daily gain of 1.98 pounds, while those eating 34 pounds of grape-
fruit and fed 2 pounds of ground snapped corn daily gained
2.15 pounds.
Steers getting an average of 29 pounds of fresh oranges daily
had an average daily gain of 1.73 pounds, while those eating
57 pounds of grated oranges gained an average of 2.97 pounds
daily. Grating 5 oranges removed almost all the peel oil from
the skin, which increased the palatability, consumption and
gains.
Economic factors influence the quantity of fresh fruit used
for cattle feed. When fresh fruit is low in price and when it
is available from small or marginal groves or as packinghouse
culls, it may provide a cheap energy feed for cattle.
Fresh Grapefruit Pulp.-The amount of fresh citrus pulp,
consisting of peel, rag and seeds, fed cattle has decreased
with each canning season, as it now goes into the manufacture
of dried pulp. Feeding trials and chemical analysis indicate
that fresh grapefruit pulp has a value slightly higher than
fresh grapefruit, but pulp fermented quickly and was then
refused.
Citrus Pressed Cake.-This product is obtained after the
fresh pulp is put through a hammer mill, mixed with a small
amount of hydrate of lime and pressed to remove water. Pressed
cake has about 60 percent more dry matter than fresh pulp.
It has been fed only in limited amounts, since it is difficult to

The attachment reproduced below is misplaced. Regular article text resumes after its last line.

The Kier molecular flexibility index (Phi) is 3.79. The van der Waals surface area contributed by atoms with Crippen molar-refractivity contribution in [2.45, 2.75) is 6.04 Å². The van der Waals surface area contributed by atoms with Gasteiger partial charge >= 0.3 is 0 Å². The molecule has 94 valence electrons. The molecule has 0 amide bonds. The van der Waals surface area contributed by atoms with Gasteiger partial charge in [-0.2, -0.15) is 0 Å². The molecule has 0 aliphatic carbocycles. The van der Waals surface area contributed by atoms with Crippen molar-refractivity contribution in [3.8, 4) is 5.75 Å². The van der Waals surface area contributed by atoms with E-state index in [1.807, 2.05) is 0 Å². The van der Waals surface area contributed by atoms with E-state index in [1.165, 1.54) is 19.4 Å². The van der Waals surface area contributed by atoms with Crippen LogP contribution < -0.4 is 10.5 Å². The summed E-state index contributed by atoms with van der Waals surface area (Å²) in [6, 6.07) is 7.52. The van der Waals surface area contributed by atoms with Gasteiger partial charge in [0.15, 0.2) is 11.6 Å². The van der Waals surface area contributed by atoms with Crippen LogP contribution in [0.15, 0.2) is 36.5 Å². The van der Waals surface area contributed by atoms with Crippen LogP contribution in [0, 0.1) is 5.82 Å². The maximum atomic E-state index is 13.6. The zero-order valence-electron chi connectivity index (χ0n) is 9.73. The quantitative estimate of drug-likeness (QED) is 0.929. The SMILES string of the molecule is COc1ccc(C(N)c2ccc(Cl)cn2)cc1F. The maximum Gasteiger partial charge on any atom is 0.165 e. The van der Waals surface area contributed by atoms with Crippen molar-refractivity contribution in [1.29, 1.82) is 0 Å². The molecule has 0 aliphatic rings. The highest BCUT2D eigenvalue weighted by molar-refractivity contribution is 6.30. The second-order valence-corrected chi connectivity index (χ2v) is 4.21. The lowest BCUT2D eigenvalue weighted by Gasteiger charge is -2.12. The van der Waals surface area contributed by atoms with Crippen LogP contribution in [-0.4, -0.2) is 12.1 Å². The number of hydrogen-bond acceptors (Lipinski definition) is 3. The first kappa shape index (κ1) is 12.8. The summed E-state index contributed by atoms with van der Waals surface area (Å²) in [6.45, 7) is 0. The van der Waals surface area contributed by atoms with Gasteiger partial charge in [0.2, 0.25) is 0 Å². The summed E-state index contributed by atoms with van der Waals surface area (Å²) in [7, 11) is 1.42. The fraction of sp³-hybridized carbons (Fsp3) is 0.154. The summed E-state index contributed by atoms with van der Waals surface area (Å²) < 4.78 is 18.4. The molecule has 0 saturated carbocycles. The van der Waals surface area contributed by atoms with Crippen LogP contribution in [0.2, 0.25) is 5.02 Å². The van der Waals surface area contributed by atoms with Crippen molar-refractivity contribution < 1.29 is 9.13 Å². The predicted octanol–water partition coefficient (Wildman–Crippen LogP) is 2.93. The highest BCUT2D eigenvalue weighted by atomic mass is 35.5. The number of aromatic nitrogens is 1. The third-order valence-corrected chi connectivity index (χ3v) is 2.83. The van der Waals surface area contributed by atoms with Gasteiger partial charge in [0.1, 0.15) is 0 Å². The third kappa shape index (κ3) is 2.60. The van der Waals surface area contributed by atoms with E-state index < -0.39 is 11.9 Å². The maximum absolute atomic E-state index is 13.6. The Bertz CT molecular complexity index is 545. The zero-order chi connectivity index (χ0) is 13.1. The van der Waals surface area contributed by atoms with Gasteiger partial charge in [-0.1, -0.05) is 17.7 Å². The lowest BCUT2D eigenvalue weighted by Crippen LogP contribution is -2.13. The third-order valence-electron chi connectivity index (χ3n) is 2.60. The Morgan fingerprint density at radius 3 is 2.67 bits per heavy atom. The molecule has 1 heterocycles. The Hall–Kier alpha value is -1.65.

keep the cake in a fresh, palatable state. Most of this material
is going to drying plants and it is doubtful if this product
will continue on the market.
Dried Citrus Pulp.-This is the most important of all the
citrus feeds, 200,468 tons being produced in 1951-52. It pro-

SGrating was done by an extractor secured from the Fraser-Brace
Engineering Company, Tampa, Florida.






Citrus Products for Beef Cattle


vides year-round feed, is easily stored and handled and is readily
eaten by cattle. Dried citrus pulp may be prepared from fresh
grapefruit or oranges or a mixture of the two. Within the
last three years limited amounts of dried tangerine pulp have
been manufactured. It is estimated 6 that 49 percent of the
total production of dried pulp in 1952-53 was processed from
grapefruit refuse, 49 percent from orange pulp and 2 percent
from tangerine pulp. The value of citrus pulp as a feed is due
to the large amount of nitrogen-free extract, sugars and pectins
which it contains. While bulky, it cannot be considered as a
roughage, since it has only 10 to 15 percent fiber. This has
a higher coefficient of digestibility than the fiber found in most
other concentrate feeds.


Fig. 2.-Shorthorn-Brahman steer fattened on a ration of hay, cottonseed
meal, citrus pulp and molasses.

Citrus pulp has been used in maintenance and fattening ra-
tions for beef cattle as the main energy feed and in combination
with ground snapped corn and cane and citrus molasses. It has
been fed to cattle in dry lot (Fig. 2) and on both improved and

"Information supplied by V. M. Roberts, Sales Manager, Kuder Pulp
Sales Company, Lake Alfred, Florida.


,I-A






Florida Agricultural Experiment Stations


native pasture. Feeding trials show that it is palatable and oi,
a nutrient basis compares favorably with other fattening feeds.
Steers fed fair quality hay, cottonseed meal and citrus pulp
(5) in 120-day trials made an average daily gain of 2.17 pounds
and required 466 pounds TDN for 100 pounds gain. Those
cattle dressed 59.77 percent and graded U. S. Low Good as
slaughter animals.
Ammoniated Citrus Pulp.-Citrus pulp has been combined
with anhydrous ammonia to produce a feed with a nitrogen